Kanica Rakhra of Jawaharlal Nehru University writes for EA:

Since 1968, when the Nuclear Non-Proliferation Treaty was inaugurated, an Asian State has consistently opposed the unfair terms of the treaty. It has pursued an atomic bomb amid regional tensions and precarious relations with its neighbors. It also managed to use its capability to bolster a national identity tied to “security” and to achieve the goal of being a power of significance.

This State is not Iran, which is a signatory of the NPT. It is India, which is not.

So why is it that Iran, for decades, has been scrutinized and castigated while India has not only escaped stricture but has been given tacit support for its nuclear program?

One explanation could be not in any formal mechanism in the global system, let alone the NPT, but in the informal consideration of “behavior”.

India and Iran have both been sanctioned in the past for their nuclear behavior. India. after its first ‘peaceful’ explosion in 1974 and after weaponization in 1998 and Iran during the better part of 2000s. However, Delhi was able to weather the immediate economic punishment, as it proved that its nuclear development would not lead to malign use. Soon, the sanctions ebbed, replaced by an acceptance of India’s arsenal. Even the 2002 crisis with Pakistan, which threatened war, did not unsettle this de facto arrangement: India might not be in the NPT in practice, but it was considered an adherent in principle.

At one level, the Islamic Republic can also be said to have promoted adherence to no use of a bomb: after all, current Supreme Leader Ali Khameini issued a fatwa against nuclear weapons in 2005 and the leader of the revolution, Imam Khomeini also rejected nuclear weapons stating them to be incompatible with Islam. The State has not crossed any legal boundaries of the treaties it has signed. While flexing its muscles within the parameters of the treaty, it has not left the framework of the NPT or set it aside.

However, that is far from sufficient for Iran to be given the leeway accorded to India. Why?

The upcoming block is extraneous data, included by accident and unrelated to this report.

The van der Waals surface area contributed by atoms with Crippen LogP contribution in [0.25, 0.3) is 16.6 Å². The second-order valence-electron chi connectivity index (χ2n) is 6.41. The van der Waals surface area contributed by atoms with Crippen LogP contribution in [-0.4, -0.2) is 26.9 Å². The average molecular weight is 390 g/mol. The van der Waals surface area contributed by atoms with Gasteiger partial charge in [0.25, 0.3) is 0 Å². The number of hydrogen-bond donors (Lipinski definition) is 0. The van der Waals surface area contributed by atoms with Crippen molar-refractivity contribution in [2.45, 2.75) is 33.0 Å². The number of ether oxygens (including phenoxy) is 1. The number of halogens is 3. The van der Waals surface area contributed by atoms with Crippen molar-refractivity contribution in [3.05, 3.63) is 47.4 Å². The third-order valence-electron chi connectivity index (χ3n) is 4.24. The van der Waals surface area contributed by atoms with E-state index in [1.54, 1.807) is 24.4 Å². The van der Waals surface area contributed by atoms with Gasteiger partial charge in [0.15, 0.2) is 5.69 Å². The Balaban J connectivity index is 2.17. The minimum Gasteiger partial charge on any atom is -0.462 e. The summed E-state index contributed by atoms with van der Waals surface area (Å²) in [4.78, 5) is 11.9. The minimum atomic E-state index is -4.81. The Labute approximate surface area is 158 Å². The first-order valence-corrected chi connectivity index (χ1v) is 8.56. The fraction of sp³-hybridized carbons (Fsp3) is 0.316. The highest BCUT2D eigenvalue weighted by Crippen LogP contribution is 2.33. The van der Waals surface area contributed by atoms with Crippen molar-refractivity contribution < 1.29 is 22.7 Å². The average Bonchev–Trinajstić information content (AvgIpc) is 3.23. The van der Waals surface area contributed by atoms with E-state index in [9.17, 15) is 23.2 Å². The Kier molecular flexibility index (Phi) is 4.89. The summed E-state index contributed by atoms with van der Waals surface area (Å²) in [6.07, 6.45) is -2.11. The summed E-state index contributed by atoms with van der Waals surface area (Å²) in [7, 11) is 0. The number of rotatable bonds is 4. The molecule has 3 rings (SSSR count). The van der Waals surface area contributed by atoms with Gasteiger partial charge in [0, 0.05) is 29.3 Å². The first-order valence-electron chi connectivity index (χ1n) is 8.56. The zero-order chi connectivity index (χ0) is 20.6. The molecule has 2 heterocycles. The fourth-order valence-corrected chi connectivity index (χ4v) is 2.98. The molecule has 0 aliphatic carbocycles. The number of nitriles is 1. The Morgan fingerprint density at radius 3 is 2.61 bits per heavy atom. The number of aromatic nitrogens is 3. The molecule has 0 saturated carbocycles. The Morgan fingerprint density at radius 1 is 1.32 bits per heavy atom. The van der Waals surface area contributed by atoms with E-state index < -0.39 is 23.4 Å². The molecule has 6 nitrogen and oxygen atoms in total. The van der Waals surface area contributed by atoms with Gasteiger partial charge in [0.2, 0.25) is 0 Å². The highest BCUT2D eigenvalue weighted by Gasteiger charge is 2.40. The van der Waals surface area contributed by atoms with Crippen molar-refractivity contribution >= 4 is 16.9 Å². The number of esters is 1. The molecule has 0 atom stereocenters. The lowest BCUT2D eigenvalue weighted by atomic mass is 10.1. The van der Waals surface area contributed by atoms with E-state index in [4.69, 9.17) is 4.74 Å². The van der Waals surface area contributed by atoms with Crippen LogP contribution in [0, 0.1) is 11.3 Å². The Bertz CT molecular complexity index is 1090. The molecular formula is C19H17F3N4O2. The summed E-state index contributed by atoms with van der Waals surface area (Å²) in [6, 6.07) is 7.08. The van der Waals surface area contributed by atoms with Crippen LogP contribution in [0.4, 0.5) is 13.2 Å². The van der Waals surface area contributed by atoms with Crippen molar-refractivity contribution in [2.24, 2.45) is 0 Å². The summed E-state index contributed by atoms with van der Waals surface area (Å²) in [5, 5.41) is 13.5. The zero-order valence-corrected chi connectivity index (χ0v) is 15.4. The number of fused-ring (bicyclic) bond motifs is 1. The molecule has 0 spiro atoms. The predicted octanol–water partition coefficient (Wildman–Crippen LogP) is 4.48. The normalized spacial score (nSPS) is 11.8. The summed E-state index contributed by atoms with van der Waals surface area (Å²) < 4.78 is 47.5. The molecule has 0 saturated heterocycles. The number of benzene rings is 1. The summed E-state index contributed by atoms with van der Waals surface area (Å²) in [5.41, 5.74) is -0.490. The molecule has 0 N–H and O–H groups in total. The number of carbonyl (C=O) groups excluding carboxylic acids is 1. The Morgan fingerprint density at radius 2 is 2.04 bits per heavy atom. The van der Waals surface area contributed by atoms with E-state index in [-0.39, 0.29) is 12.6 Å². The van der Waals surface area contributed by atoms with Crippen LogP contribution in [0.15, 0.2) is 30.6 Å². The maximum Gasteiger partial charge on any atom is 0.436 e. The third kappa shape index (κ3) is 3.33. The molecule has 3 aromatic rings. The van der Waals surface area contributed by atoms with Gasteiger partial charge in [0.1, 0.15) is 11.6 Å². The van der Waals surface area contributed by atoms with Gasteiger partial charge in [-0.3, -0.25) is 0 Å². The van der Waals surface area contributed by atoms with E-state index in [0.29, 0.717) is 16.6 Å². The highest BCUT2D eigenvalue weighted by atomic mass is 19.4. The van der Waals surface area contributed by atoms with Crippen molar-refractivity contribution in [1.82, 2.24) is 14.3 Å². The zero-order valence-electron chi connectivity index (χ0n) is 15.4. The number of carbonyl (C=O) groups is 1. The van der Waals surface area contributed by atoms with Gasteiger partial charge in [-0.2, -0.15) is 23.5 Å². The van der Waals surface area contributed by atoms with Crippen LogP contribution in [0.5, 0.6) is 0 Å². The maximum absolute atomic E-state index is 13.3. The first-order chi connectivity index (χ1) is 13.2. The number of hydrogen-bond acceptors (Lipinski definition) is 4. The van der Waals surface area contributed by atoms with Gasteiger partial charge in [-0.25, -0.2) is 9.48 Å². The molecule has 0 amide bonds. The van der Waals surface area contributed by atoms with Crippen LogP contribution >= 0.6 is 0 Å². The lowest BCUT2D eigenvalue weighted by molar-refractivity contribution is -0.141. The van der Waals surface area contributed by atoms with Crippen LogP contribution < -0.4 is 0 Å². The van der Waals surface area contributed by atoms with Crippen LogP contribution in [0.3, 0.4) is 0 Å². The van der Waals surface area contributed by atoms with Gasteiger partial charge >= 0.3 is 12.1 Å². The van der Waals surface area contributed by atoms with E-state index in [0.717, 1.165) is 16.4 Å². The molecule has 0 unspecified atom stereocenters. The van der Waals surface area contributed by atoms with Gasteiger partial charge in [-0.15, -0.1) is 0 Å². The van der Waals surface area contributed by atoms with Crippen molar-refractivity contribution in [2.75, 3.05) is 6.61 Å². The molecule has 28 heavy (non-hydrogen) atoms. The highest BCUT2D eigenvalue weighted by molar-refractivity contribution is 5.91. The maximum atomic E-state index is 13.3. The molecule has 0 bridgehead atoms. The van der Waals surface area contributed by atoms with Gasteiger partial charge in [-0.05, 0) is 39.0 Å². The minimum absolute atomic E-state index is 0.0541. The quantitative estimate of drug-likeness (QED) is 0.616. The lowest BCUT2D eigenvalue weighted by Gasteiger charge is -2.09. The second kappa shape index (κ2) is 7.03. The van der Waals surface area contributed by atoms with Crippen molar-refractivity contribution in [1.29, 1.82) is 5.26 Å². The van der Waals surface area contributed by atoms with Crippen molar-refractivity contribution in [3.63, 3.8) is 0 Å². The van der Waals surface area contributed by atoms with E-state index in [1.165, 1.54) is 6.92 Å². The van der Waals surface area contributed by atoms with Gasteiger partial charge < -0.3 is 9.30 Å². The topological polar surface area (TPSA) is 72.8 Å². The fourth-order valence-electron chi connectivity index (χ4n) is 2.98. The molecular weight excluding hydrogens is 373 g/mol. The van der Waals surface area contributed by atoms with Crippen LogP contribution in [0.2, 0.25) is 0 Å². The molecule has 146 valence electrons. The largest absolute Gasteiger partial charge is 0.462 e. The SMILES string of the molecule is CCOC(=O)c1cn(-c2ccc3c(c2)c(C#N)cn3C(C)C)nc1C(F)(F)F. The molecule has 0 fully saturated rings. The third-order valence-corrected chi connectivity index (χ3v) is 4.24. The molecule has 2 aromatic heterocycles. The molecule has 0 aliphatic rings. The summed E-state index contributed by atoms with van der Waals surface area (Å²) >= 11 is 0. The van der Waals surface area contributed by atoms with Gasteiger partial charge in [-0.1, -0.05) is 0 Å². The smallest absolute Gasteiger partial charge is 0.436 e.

“Behavior” is set within a geo-political arena where States shroud their decisions in the garb of security. India’s nuclear decision is showcased as a response to the Chinese and Pakistani security threat, while Iran’s nuclear ambition can be considered a retort to the covert Israeli nuclear program and the growing threat of one by Saudi Arabia.

However, because Iran has been put in the “offensive” position — or put itself in that position, depending on your viewpoint — the implicit understanding that was provided to India could not be replicated in Iran. Delhi has been able to support its portrayal of a bomb for security through its behavior in the international arena, from proclamation of a zero-proliferation record to respect for international borders, over four decades. It has built a “trust” beyond formal standards.

With the self-imposed deadline of June 30 approaching, Iran and the 5+1 Powers are trying to reach their own formal accord. Tehran now says it will adhere to the Additional Protocols of the NPT and support inspections of its nuclear facilities, if not its military sites.

Yet, even in the negotiation of a final text, India’s lesson of “trust” demonstrates the problems of relying only on formal agreement. The concerns expressed by both sides turn more on behavior rather than the letters of the deal — Iran says interrogations of its nuclear scientists could be used for Western espionage and even endanger its physicists, and the US insists on “snap-back” provisions to re-impose sanctions because Tehran might cheat on the terms of the agreement.

For all the details in an agreement and annexes of more than 60 pages, the significance of the deal begins with the symbolic. It is a starting point for Iran’s behavior to be considered reliable rather than devious, civil rather than military, realistic development rather than existential threat. But it could take all 10 or 15 years of that agreement for the Islamic State to approach the trust which is afforded to the Indian nuclear power.

Kanica Rakhra is a PhD candidate at The Centre for International Politics, Organization and Disarmament (CIPOD) at Jawaharlal Nehru University. She also handles the blog and other social media outlets of the International Society for Political Psychology (ISPP) as a Junior Scholar Committee Member.